Pueblo County Commissioners on April 28 unanimously approved an agreement to close the Pueblo-based Comanche 3 power plant on Dec. 31, 2031, marking the end of the use of coal by Xcel Energy to produce electricity in Colorado.
The agreement, which would close the troubled power plant nine years earlier than initially expected, has won the approval of several environmental groups and avoids financial hardship for government agencies in Pueblo County that rely on the $25 million in property tax revenue generated by the plant every year.
It calls for Xcel to continue tax payments to Pueblo County until the original closing date of Dec. 31, 2040.
The length of time those payments will be made could be "reduced if there is a replacement generation source built (by Xcel) in Pueblo County," said Frances Koncilja, a Pueblo attorney who was hired to negotiate the settlement on the county's behalf.
The agreement "alleviates our property tax concerns and, it is almost unbelievable, but we are very grateful to Public Service for finding a way to keep us whole on our property taxes," said Garrison Ortiz, commission chairman.
By the time Comanche 3 is retired, it will be the last coal-fired power plant to operate in the state.
The state's focus on the use of clean energy and reducing carbon emissions has prompted the closure of coal-fired power plants. Two other Comanche plants are scheduled to cease operations by 2025, Xcel Energy media relations representative Michelle Aguayo said in a statement.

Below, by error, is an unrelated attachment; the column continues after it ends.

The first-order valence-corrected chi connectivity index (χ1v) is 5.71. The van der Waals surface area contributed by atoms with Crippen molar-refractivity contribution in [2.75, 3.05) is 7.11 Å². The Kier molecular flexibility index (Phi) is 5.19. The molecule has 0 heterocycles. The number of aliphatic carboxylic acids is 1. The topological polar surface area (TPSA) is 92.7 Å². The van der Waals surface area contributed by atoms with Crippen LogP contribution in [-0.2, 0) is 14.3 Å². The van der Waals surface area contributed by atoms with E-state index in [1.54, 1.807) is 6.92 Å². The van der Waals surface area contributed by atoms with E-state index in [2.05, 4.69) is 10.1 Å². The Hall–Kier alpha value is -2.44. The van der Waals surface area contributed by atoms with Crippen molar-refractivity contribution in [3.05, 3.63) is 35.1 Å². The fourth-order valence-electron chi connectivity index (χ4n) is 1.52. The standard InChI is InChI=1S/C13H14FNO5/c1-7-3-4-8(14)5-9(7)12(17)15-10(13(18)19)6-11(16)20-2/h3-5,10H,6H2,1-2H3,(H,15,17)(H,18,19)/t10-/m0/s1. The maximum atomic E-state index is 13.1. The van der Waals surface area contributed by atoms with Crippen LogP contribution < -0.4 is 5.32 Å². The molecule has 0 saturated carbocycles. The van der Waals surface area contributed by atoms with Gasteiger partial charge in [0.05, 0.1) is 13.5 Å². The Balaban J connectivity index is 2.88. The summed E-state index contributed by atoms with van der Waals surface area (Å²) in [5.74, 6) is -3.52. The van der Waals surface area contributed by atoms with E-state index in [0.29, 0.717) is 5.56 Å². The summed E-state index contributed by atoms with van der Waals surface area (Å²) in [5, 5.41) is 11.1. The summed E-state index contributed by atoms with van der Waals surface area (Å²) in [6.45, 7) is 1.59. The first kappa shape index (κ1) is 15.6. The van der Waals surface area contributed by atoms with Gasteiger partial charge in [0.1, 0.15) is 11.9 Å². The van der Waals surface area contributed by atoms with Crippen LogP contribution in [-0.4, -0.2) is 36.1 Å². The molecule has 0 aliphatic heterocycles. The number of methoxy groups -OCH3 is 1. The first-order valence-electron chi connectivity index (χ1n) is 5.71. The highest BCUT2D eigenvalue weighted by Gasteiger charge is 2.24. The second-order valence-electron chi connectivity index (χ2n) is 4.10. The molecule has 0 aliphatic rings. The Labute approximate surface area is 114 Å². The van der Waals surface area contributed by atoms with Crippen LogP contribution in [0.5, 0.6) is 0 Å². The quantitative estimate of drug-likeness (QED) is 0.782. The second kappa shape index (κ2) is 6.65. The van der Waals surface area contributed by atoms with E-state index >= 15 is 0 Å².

"I want to thank Xcel for showing that they are a good corporate leader that is willing to do what they need to do as far as how it affects the environment as well as how the community of Pueblo is affected," said Chris Wiseman, commissioner.
The county was relying on the property tax from the power plant to help finance projects approved by voters in 2016, including the extension of Joe Martinez Boulevard between Pueblo West and Pueblo that will provide access to a new Pueblo County jail site. Other projects would cover the expansion of the Historic Arkansas Riverwalk of Pueblo, airport improvements, new trails, and Main Street and Union Avenue improvements.
Ortiz said the county spent nearly $14 million on the first round of 1A financing to produce architectural and engineering plans for many projects that "over the last year and a half, we did not even know if they could be built," due to the possible loss of the property tax revenue once the power plant closed.
"We lost out on all that time when there were historically low interest rates," Ortiz said.
"This was not an easy fight and it had the potential to adversely impact others like the library district, and the school district with an immediate hit of property tax loss," Ortiz explained.
The plan is expected to get final approval from the Colorado Utilities Commission. It will ensure that Xcel exceeds state carbon dioxide emissions targets, reducing carbon emissions by at least 85% between 2005 and 2030, Aguayo said.
Among environmental groups that signed on to the agreement were Western Resource Advocates, the Sierra Club, the Natural Resources Defense Council and the Colorado Independent Energy Association, Koncilja said.
Chieftain reporter Tracy Harmon can be reached by email at firstname.lastname@example.org or via Twitter at twitter.com/tracywumps.